The influence of workplace stress and coping on depressive symptoms among registered nurses in Bangladesh
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Keywords

occupational stress
depression
nurses
Bangladesh
psychometrics
mental health

How to Cite

Mondal, R., Sitthimongkol, Y., Vongsirimas, N., Chansatitporn, N. ., & Hegadoren, K. (2022). The influence of workplace stress and coping on depressive symptoms among registered nurses in Bangladesh. Belitung Nursing Journal, 8(1), 11–19. https://doi.org/10.33546/bnj.1959
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Abstract

Background: Nurses report high levels of workplace stress, which has been linked to an increased risk for experiencing depressive symptoms.Nurses’ workplace stress is also linked to increased absenteeism and decreased job satisfaction.

Objectives: The objectives of this study were to examine: (1) the incidence of depressive symptoms among hospital-based registered nurses in Bangladesh; (2) common sources of workplace stress and their relationships to individual characteristics and depressive symptom scores; and (3) the potential mediating roles of coping strategies in the relationship between workplace stress and depressive symptoms.

Methods: A cross-sectional study design involved three hundred and fifty-two registered nurses. Data were collected using a demographic questionnaire and three standardized tools measuring sources of nurses’ workplace stress, coping strategies, and depressive symptoms.

Results: More than half of the participants scored ≥ 16 on the CES-D, which was associated with a major depression episode. Total NSS scores had a small but significant influence on scores on the depression scale. Coping strategies had no mediated effect on the relationship between workplace stress and scores on the depression scale. Low-reliability coefficients for subscales of two of the standardized tools highlight the challenge for researchers in developing countries to address contextual differences that may influence the meanings attached to individual items.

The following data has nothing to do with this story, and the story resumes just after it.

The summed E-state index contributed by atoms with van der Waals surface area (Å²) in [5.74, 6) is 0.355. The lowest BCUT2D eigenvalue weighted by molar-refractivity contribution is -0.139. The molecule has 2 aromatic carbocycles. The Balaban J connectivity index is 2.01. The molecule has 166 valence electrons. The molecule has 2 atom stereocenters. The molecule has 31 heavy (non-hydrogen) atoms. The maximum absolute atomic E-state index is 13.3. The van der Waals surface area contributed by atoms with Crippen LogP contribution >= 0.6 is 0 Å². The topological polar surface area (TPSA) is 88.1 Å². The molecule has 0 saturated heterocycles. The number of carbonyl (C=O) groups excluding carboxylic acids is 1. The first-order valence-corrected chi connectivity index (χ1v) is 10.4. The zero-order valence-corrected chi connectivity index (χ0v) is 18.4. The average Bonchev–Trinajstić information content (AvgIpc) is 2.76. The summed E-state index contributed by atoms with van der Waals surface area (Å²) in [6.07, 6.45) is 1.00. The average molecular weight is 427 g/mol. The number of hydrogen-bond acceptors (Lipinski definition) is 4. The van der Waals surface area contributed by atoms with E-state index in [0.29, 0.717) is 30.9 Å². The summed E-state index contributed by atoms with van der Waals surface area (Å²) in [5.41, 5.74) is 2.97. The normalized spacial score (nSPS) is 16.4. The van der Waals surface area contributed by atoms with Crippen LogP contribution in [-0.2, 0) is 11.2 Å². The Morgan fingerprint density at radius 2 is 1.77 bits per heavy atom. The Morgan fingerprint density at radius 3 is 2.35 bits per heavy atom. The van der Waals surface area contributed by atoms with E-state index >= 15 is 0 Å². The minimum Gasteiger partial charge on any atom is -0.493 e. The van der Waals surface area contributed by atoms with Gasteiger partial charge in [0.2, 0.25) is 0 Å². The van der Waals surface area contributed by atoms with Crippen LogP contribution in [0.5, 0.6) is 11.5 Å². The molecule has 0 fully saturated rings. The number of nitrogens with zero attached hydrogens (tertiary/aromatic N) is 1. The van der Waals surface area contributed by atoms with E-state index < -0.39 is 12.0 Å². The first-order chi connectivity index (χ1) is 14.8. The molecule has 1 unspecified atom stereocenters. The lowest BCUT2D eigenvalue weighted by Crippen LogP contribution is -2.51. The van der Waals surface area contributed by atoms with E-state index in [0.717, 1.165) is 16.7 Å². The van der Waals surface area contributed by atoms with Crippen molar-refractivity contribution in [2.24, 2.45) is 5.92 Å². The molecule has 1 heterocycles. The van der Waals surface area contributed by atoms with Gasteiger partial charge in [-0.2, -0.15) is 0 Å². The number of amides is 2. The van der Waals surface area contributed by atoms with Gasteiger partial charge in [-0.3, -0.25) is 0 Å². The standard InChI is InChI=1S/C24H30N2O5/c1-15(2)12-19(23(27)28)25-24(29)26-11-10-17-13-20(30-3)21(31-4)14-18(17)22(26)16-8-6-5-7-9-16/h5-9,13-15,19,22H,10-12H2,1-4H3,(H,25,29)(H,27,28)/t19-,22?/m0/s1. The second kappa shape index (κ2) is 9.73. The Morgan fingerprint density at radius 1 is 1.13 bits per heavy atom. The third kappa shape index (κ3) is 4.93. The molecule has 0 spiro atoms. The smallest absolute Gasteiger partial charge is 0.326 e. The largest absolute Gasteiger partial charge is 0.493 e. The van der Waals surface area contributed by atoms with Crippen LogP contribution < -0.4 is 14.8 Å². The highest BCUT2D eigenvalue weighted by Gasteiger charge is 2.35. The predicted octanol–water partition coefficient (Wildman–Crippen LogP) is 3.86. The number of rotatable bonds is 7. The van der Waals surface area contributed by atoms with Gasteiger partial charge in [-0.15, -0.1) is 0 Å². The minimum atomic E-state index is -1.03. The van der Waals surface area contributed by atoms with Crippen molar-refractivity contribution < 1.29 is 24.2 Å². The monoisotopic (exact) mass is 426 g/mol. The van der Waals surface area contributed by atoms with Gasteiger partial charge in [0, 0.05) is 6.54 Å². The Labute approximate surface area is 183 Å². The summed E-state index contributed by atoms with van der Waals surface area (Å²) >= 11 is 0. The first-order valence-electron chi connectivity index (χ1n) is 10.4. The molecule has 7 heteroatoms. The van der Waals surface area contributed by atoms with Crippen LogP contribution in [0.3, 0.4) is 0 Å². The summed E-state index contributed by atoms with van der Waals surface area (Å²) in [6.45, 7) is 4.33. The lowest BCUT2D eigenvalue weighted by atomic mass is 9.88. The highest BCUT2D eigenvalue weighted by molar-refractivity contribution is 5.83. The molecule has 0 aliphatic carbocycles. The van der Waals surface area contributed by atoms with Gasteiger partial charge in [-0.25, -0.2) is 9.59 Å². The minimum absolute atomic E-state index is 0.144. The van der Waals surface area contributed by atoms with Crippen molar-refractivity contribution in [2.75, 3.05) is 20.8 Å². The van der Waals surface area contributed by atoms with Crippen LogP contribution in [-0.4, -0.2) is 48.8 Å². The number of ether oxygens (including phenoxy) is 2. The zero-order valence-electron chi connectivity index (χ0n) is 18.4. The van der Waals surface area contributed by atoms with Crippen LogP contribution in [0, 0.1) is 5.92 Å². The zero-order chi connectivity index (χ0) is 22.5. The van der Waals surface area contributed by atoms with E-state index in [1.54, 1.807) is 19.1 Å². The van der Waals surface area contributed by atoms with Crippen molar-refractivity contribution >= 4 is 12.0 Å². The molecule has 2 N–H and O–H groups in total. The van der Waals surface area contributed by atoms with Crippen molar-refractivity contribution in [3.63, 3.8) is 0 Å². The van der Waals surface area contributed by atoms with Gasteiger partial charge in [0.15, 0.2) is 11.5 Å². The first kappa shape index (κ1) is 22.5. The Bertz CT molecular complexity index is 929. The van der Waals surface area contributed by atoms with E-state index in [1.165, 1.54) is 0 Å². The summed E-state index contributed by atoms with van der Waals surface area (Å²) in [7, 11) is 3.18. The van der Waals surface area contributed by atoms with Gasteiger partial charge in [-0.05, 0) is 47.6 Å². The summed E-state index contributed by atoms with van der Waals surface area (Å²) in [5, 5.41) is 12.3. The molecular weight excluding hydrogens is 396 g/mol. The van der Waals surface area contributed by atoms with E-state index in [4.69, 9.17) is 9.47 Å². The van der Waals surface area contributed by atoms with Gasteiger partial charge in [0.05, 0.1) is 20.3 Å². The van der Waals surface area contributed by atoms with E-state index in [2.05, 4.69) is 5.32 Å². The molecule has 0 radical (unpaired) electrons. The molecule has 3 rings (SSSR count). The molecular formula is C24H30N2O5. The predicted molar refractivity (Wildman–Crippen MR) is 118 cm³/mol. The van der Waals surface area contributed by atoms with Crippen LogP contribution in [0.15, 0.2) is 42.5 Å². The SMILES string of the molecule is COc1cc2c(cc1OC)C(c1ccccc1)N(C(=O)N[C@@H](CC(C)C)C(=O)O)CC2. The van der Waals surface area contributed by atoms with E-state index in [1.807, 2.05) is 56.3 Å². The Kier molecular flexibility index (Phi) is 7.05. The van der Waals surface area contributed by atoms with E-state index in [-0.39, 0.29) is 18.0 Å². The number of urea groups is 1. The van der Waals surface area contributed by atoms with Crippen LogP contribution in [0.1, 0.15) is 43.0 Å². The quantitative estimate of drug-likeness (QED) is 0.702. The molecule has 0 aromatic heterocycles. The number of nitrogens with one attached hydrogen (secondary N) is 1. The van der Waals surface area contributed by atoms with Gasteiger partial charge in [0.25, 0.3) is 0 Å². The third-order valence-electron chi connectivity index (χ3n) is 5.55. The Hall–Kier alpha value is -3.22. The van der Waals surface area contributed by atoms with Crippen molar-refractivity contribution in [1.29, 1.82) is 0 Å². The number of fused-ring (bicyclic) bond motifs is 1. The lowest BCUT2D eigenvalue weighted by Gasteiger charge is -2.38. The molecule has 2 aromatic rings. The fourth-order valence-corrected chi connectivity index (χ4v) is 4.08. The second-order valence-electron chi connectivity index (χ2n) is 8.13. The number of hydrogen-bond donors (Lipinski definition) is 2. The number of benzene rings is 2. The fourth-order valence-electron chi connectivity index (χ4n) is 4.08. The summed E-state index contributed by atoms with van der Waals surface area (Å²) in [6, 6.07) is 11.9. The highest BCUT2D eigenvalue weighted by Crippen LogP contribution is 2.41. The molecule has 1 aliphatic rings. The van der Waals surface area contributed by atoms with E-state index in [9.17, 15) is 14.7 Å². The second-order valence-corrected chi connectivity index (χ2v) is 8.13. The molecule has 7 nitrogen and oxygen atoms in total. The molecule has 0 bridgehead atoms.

Conclusion: Findings suggest that the mental health of registered nurses in Bangladesh requires immediate attention in part by attending to workplace stressors. Further research should focus on a deeper understanding of Bangladeshi registered nurses’ work experiences and the unique contribution that workplace stressors have on their physical and mental health.

https://doi.org/10.33546/bnj.1959
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Copyright (c) 2022 Reva Mondal, Yajai Sitthimongkol, Nopporn Vongsirimas, Natkamol Chansatitporn, Kathy Hegadoren

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This work is licensed under a Creative Commons Attribution-NonCommercial 4.0 International License.

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Declaration of Conflicting Interest

The authors have no conflict of interest to declare.

Acknowledgment

The authors would like to acknowledge and thank all RNs participating in this study.

Authors’ Contributions

RM: Conception and design of the study, acquisition, analysis, and interpretation of data, writing the article under supervision of all authors. YS: Consultant on the area of mental health and conceptual research framework, overall guidance, and supervision from the conception of the study to the final approval of the submitted version. NV: Supervision in methodology, data collection, analysis, and interpretation of results, facilitate in article revision for content accuracy. NC: Statistical analysis and interpretation of results KH: Consultant on the area of stress and coping, drafting the article and revising critically for important intellectual content, editing of article’s grammar, and overall content flow and consistency. All authors agreed with the final version of the article to be published.

Data Availability

Based on IRB-NS, raw data were not allowed to generate on request.


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